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ice axe choice

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Re: ice axe choice

Postby Ikan Mas » Sat Jul 02, 2011 7:14 am

Good discussion, I'm finding this helpful.



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Re: ice axe choice

Postby Shawn » Sat Jul 02, 2011 12:40 pm

Well this invoked my curiosity as to the length of my Black Diamond ("Raven") axe. Turns out it's 70cm. The other axe, sold by REI, isn't marked and I don't recall the length (too lazy to measure), but you can see it's not too much shorter yet it fits nicely inside my pack as compared to having to lash the longer axe on the outside of the pack I most often use.

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Re: ice axe choice

Postby rlown » Sat Jul 02, 2011 12:55 pm

Shawn,

Any reason one axe has a strap and the other doesn't? I thought the strap would be important in an arrest situation (ie, losing ones grip).

I did come across this lil' tidbit on self-arrest: http://en.wikipedia.org/wiki/Self-arrest
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Re: ice axe choice

Postby Shawn » Sat Jul 02, 2011 11:38 pm

The strap is intended to secure the axe to the persons wrist simply to keep it from getting lost if dropped (as in "ah sh@t"). Some use them, some don't. A nice to have item which probably becomes more important with remote or difficult ascents (neither of which I've done...).
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Re: ice axe choice

Postby fishmonger » Sun Jul 03, 2011 8:15 am

rlown wrote:Might be a little late for this, but how does one choose an ice axe? I have an old wooden handled one. Yes outdated.

What are good Ice axes to consider?


I use the one I bought in 1986, because it still does the job the few times I need it. It does have a fiberglass handle and comes in at about 3x the weight of a modern CAMP ultra light axe. One year my REI divident will probably get me an upgrade. Most of the time, the axe is on my pack, so weight is probably the most important feature for my type of mountaineering (avoid the difficult stuff)

Happy with the then new axe in June 1987, high in Corsica:

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Re: ice axe choice

Postby Wandering Daisy » Mon Jul 04, 2011 2:31 pm

First, an ice axe does you no good unless you have extensive training using it. Self arrest needs to be instinctive- if you cannot get stopped in the first few seconds, you may not be able to stop. Otherwise you are just carrying weight for "show" or a heavy walking stick. You should minimally read about using it, spend two to three days self-arresting all day on a steep hard snow slope with a good safe runout, preferably with an instructor. You also need to practice self arrest with full pack on your back. Even with experience, stopping a fall in a full backpack is difficult. Crampons also need practice in use, or they can actually be more dangerous than not having them. If you wear crampons, you need to use an entirely different method of self arresting. You walk differently with crampons. In some snow conditions, snow balls up under the crampon and actually causes you to fall more. I strongly recommend that any backpacker without mountaineering experience, spend the $$ to get good instruction- Kurt Wedburg's guides (Bishop CA) is one place to get this training.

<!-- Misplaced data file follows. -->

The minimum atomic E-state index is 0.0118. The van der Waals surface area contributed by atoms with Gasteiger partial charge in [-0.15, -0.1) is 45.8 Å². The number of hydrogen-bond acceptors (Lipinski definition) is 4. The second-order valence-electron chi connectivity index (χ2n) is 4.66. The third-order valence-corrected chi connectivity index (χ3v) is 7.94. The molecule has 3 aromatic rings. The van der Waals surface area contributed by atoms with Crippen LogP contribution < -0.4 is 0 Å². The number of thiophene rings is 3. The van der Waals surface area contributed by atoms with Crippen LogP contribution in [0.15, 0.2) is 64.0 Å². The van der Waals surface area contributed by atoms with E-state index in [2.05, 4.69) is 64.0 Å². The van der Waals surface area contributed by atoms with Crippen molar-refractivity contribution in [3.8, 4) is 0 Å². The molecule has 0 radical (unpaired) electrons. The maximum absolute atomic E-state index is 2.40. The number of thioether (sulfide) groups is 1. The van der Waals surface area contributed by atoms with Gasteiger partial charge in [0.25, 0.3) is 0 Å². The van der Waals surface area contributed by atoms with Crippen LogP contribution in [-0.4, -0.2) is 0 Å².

I am not even going to get into equipment, because I do not think a novice should be choosing his ice axe or crampons without an instructor.

Crampons and trekking poles will prevent falling, but if you fall, will do little to stop the slide.

If you just want to walk on icy snow of low angle, Yak Tracks are fine.

Even though I have experience with ice axe and crampons, I usually just wait until the snow softens and use trekking poles. I avoid slopes without good safe run-outs. I turn back a lot.

The point where you need to rope up in addition to having an ice axe, is a fine line. Many accidents are caused by exceeding this line. Only experience will help you decide wher the line lies.

Lastly, there are definite techniques of walking on slopes in snow so that you have better purchase on the snow. You need to learn these techniques and practice them.
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Re: ice axe choice

Postby rlown » Mon Jul 04, 2011 3:47 pm

WD,

Thanks! That was the kind of post I was looking for on this thread. I too just wait for the snow to melt. Nice recommendation on training. I'd like to hear from others' who have had training or have actually had to self-arrest.
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